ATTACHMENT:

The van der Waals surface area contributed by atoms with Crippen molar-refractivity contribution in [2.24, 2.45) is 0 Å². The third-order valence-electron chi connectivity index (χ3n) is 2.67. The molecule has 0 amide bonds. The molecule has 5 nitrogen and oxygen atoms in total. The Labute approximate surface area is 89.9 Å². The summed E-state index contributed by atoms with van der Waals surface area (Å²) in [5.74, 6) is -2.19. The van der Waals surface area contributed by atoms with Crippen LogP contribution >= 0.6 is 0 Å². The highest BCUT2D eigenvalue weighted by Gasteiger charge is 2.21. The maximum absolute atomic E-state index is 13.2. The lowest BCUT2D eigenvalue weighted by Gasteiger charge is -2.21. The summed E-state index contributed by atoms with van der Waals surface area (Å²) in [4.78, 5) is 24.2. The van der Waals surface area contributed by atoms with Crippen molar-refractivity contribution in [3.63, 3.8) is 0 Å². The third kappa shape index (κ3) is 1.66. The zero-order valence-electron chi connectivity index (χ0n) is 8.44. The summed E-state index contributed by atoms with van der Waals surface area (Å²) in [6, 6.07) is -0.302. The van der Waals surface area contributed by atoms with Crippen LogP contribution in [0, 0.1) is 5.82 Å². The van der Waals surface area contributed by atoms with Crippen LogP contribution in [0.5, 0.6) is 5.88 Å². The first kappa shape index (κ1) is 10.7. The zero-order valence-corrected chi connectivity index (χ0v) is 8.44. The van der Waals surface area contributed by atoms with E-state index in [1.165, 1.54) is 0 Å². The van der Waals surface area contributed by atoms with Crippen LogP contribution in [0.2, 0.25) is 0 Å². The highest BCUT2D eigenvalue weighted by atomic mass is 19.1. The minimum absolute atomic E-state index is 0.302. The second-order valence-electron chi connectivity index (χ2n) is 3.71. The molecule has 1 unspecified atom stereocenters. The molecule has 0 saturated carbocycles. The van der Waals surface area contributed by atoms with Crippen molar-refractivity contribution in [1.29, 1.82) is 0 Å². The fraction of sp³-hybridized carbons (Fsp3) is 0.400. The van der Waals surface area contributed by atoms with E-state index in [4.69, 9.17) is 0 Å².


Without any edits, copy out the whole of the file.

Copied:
The van der Waals surface area contributed by atoms with Crippen molar-refractivity contribution in [2.24, 2.45) is 0 Å². The third-order valence-electron chi connectivity index (χ3n) is 2.67. The molecule has 0 amide bonds. The molecule has 5 nitrogen and oxygen atoms in total. The Labute approximate surface area is 89.9 Å². The summed E-state index contributed by atoms with van der Waals surface area (Å²) in [5.74, 6) is -2.19. The van der Waals surface area contributed by atoms with Crippen LogP contribution >= 0.6 is 0 Å². The highest BCUT2D eigenvalue weighted by Gasteiger charge is 2.21. The maximum absolute atomic E-state index is 13.2. The lowest BCUT2D eigenvalue weighted by Gasteiger charge is -2.21. The summed E-state index contributed by atoms with van der Waals surface area (Å²) in [4.78, 5) is 24.2. The van der Waals surface area contributed by atoms with Crippen molar-refractivity contribution in [3.63, 3.8) is 0 Å². The third kappa shape index (κ3) is 1.66. The zero-order valence-electron chi connectivity index (χ0n) is 8.44. The summed E-state index contributed by atoms with van der Waals surface area (Å²) in [6, 6.07) is -0.302. The van der Waals surface area contributed by atoms with Crippen LogP contribution in [0, 0.1) is 5.82 Å². The van der Waals surface area contributed by atoms with Crippen LogP contribution in [0.5, 0.6) is 5.88 Å². The first kappa shape index (κ1) is 10.7. The zero-order valence-corrected chi connectivity index (χ0v) is 8.44. The van der Waals surface area contributed by atoms with E-state index in [1.165, 1.54) is 0 Å². The van der Waals surface area contributed by atoms with Crippen LogP contribution in [0.2, 0.25) is 0 Å². The highest BCUT2D eigenvalue weighted by atomic mass is 19.1. The minimum absolute atomic E-state index is 0.302. The second-order valence-electron chi connectivity index (χ2n) is 3.71. The molecule has 1 unspecified atom stereocenters. The molecule has 0 saturated carbocycles. The van der Waals surface area contributed by atoms with Crippen molar-refractivity contribution in [1.29, 1.82) is 0 Å². The fraction of sp³-hybridized carbons (Fsp3) is 0.400. The van der Waals surface area contributed by atoms with E-state index in [4.69, 9.17) is 0 Å².